The division of Berlin until the fall of the Wall in 1989 meant that many things in the city were doubled: two zoos, two television towers, two main avenues. To the delight of tourists, they are still there today!
Border River Spree: Kreuzberg in the former western part of Berlin (left) and Friedrichshain in the east
In 2019 many traces of German separation, which determined life in the eastern and western parts of the city until the fall of the Berlin Wall in 1989, can still be found in Berlin. But it's not just the few original remnants of the Wall that remind us of the Cold War era. Landmarks, sports facilities and stages are marked by the competition between East and West. And there are many things that you can still find two of. For example the airports: Berlin Tegel in the former West Berlin and Berlin Schönefeld, the former East German airport of the city.
Today, some 35 million (2018) travelers land in the city at both airports every year. However, airplanes are not the only way to see the German capital from above. One of Berlin's landmarks also offers such a view: the television tower at Alexanderplatz. It was officially opened in 1969. Built by East Germany as a symbol of the superiority of socialism over the capitalist West, at 368 meters (1,207 ft) it is the tallest building in Germany — and one of the city's most popular tourist attractions.
Its counterpart in the west of Berlin is the much smaller Berlin radio tower, at 147 meters, which attracts far fewer visitors. It was constructed back in 1926, and from 1929 the first television test programs were broadcast from here. Even though both towers differ greatly in their appearance, they have one thing in common: Those who look down from their viewing platforms today look down on the reunited city. What's special about the united metropolis: Their centers each have their own unique character, the City East and City West.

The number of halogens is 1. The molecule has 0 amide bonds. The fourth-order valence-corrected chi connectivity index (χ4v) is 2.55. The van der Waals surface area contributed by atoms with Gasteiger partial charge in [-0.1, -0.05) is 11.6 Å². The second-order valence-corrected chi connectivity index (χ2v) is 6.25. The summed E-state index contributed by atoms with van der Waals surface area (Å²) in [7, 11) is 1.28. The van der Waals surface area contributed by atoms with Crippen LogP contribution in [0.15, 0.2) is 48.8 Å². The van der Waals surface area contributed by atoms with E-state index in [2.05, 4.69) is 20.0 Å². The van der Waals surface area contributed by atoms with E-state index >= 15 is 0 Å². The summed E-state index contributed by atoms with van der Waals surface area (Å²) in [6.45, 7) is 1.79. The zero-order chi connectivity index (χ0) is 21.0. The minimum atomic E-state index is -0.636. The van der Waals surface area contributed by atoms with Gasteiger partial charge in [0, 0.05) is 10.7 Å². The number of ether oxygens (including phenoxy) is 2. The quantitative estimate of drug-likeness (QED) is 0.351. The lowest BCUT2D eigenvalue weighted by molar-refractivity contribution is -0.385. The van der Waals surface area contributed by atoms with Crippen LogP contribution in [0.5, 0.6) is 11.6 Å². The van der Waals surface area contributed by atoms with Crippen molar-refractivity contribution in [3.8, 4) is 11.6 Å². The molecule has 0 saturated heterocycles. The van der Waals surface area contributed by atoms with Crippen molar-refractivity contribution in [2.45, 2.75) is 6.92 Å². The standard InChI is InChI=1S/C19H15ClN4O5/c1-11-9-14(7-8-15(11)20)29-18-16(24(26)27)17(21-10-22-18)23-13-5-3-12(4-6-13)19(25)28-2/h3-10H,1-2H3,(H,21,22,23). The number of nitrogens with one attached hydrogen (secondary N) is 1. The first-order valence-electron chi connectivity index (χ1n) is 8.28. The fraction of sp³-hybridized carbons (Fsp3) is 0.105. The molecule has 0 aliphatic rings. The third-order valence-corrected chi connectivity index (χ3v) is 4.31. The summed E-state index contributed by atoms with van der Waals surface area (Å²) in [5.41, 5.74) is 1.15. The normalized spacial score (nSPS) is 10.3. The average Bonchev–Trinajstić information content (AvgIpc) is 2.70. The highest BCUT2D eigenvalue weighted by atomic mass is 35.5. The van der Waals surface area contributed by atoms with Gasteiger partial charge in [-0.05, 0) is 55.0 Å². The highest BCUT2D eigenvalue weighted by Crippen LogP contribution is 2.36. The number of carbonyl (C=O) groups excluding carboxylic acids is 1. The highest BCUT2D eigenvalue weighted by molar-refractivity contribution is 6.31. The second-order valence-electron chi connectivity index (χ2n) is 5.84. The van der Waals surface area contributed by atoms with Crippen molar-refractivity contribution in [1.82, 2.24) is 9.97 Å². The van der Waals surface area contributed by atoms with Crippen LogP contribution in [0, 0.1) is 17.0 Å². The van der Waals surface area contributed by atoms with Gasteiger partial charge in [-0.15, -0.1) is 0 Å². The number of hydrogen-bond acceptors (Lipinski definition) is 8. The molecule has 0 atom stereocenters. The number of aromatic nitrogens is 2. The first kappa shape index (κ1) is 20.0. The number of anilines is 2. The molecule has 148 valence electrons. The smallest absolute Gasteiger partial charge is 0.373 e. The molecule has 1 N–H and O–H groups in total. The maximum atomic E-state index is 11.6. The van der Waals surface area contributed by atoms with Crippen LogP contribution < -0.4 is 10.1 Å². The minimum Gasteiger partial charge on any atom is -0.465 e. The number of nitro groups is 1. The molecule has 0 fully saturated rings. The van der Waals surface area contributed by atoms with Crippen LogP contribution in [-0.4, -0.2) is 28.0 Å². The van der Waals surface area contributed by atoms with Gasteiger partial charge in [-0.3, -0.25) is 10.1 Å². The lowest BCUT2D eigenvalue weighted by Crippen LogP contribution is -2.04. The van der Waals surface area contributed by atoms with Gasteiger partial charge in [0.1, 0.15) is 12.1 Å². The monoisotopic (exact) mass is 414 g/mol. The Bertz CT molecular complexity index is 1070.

City East — City West
After the end of the Second World War in 1945, Berlin was divided into four sectors. West Berlin was controlled by the Americans, British and French. East Berlin was part of the Soviet sector. Today popular districts for tourists here are Mitte, Prenzlauer Berg and Friedrichshain; in the former west they include Charlottenburg, Tiergarten and Kreuzberg.
The main boulevards of today's city centers, the City East and City West, could not be more different. Berlin's oldest magnificent shopping mile Unter den Linden is lined by historic buildings such as the Berlin Cathedral and the State Opera House, and the central tree-lined avenue leads from the east to the Brandenburg Gate. Much has changed here since German reunification: Where once East German government buildings and the embassy of the Soviet Union shaped the street, today restaurants and shops attract tourists.
A must for shopping tourists: the Department Store of the West (Kaufhaus des Westens) — KaDeWe for short
The Kurfürstendamm in Charlottenburg-Wilmersdorf, also called Ku'damm, is the boulevard of the west. During the Cold War it was the showcase for economic growth, and on the night of the fall of the Berlin Wall many East German citizens first flocked to the Ku'damm. After reunification, it was somewhat forgotten, but today it is once again an exclusive shopping area. Fashion labels from Zara to Chanel, chic cafés and the KaDeWe department store on Tauentzienstrasse make it a tourist hotspot.
Opera houses and show theaters
Berlin has two grand opera houses with a long tradition: the Staatsoper Berlin and the Deutsche Oper. The Staatsoper Unter den Linden was opened as a royal opera in 1742 under Prussian King Frederick II, and the Deutsche Oper followed in 1912 as its middle-class counterpart.